Parent Volunteers In The Classroom
How to Be a Good Parent Volunteer at Your Child's School
Being involved in your child's education can help promote learning and has been shown to lead to greater academic achievement. However, being a good parent volunteer isn't always straightforward. Becoming a good volunteer includes being present and involved in your child's learning and wanting to help promote the success amongst all the students in the school. By attending events and helping support faculty and staff, you can become more involved in your child's life and help encourage students to become more successful.
Finding Volunteer Opportunities
Take opportunities to become a chaperone for school trips.Attending a school trip with your child is a great way to spend a lot of time with their classmates and teachers. Usually, students will be given notice that chaperones are required for an upcoming field trip and need parent volunteers. Take these opportunities when they become available. If you want to be more proactive with your approach, you can call the school's office and ask if there are any upcoming school trips that you can chaperone.
- Understand that being a chaperone means setting and enforcing limits on children for their own safety.
- Remember not to get too distracted by your own child; as a chaperone, you should focus on caring for all the children you are charged with supervising.
- Ask the staff and faculty what they need help with the most.
Attend all parent association meetings for your child's school.Your school may have a parent-teacher association that helps parent and teacher connections and helps drive initiatives inside of the school. Becoming a member of your local PTA will give you additional resources and insight into the operations at your child's school. To find your local PTA, look at the National PTA's website.
- Some parent-teacher associations have elected positions. If you are interested in a position, reach out to the PTA board for more information.
- If you are having issues finding your local parent-teacher association, give your school a call or send an email to the National PTA at .
Help out in your child's classroom.A great opportunity to get connected is to volunteer as a classroom helper. While classroom assistant jobs are often labor intensive paid positions, there may be opportunities to volunteer to help younger kids work on developing on their foundations, such as reading and writing.
- Check the school's policies and call them to see if there are any volunteer opportunities to become a classroom helper.
Attend in-school events.Events like book fairs, family fun nights, or festivals held at the school during school hours can use more volunteers to help set up and manage the event.Contact the school or speak to the teachers who are organizing the event to see where you can lend your assistance.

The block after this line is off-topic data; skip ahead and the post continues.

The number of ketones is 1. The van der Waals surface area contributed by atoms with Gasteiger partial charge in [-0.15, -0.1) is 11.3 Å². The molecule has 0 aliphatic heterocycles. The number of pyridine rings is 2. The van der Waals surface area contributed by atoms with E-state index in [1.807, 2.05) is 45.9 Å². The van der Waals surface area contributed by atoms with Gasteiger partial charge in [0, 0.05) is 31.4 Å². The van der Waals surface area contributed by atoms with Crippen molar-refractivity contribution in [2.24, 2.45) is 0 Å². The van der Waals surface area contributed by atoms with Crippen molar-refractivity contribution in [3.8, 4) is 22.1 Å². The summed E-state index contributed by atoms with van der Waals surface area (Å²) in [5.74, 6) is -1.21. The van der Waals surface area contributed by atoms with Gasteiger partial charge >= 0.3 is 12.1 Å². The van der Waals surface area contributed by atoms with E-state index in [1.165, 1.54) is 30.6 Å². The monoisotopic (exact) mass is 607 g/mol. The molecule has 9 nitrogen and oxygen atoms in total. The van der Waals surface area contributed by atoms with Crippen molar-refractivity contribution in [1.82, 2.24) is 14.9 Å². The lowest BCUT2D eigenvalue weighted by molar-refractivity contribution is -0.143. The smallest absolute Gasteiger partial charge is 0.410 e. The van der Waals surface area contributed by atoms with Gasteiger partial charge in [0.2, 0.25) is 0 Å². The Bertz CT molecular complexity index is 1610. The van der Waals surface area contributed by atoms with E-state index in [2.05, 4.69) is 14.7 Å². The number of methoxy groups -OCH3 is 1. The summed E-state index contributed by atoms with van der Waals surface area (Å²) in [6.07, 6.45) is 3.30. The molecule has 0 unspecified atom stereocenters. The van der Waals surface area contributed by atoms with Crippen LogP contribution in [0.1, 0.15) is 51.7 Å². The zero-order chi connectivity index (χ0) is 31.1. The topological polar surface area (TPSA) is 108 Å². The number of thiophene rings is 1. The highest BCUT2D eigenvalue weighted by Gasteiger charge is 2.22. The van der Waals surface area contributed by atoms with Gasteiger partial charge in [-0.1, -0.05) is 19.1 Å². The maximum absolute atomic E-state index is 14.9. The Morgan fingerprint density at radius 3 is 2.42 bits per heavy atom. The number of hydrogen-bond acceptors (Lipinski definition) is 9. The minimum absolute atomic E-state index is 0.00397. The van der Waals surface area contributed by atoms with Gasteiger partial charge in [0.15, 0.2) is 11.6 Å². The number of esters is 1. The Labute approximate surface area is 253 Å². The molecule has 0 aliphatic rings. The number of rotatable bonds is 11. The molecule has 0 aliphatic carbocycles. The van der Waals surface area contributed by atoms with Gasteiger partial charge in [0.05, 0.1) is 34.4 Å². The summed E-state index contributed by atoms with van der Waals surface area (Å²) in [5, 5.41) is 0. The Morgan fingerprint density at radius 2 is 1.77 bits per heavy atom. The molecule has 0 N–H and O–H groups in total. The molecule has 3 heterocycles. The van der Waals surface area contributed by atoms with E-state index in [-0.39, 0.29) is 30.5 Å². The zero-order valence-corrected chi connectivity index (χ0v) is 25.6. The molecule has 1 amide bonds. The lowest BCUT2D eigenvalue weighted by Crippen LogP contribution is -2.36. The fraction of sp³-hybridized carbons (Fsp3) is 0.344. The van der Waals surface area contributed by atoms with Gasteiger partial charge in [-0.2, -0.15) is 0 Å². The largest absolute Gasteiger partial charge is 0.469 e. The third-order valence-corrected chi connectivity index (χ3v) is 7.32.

- Other opportunities to help organized sports team or a specific club may also arise.
- When you call, you can say something like "My son Trevor told me that there's a book fair coming up in February. I was wondering if you'd need any parent volunteers or if you could connect me to the right person to speak to."
- In some cases, you may be able to support school events at home. For instance, you can make posters for a school-sponsored trivia night.
Improving your Volunteer Skills
Interact with children of different ages.Interacting with children from a wide range of age groups will give you increased versatility when volunteering. Skills managing and helping younger children don't always translate to teens.Your goal as a volunteer is to get your kids involved and participating as a group.
- Young children have more energy and are more inquisitive than teens or pre-teens tend to be.
Forge a good relationship with staff and teachers.Becoming a better parent volunteer involves becoming more connected with your child's school and what they are doing. If teachers or staff have an open-door policy, make sure to utilize it.Communicate with teachers and determine places that they may need help. You may hear of opportunities to volunteer first, and you can also make your own recommendations on how to improve your child's education.
- Talk to staff at events and see what they need help with the most.
- You can say something like "Hey, what do you need help with the most right now? I'm trying to be as helpful as possible, just let me know where to go and what to do."
Be timely and reliable.Timeliness and reliability are important factors in being a good volunteer. Pledging your time and effort and then pulling out at the last second could leave a trip with not enough parent chaperones or create a problem for an event. Don't underestimate your other responsibilities in your life. Make an accurate estimate of the time that you can invest before offering your help.
Communicate with other volunteers.Often volunteer opportunities will mean working on a team comprised of other parent volunteers. To better meet the goals of your volunteer time, make sure to talk to and work with the other volunteers in the group. Working on a cohesive team will make doing things easier and faster.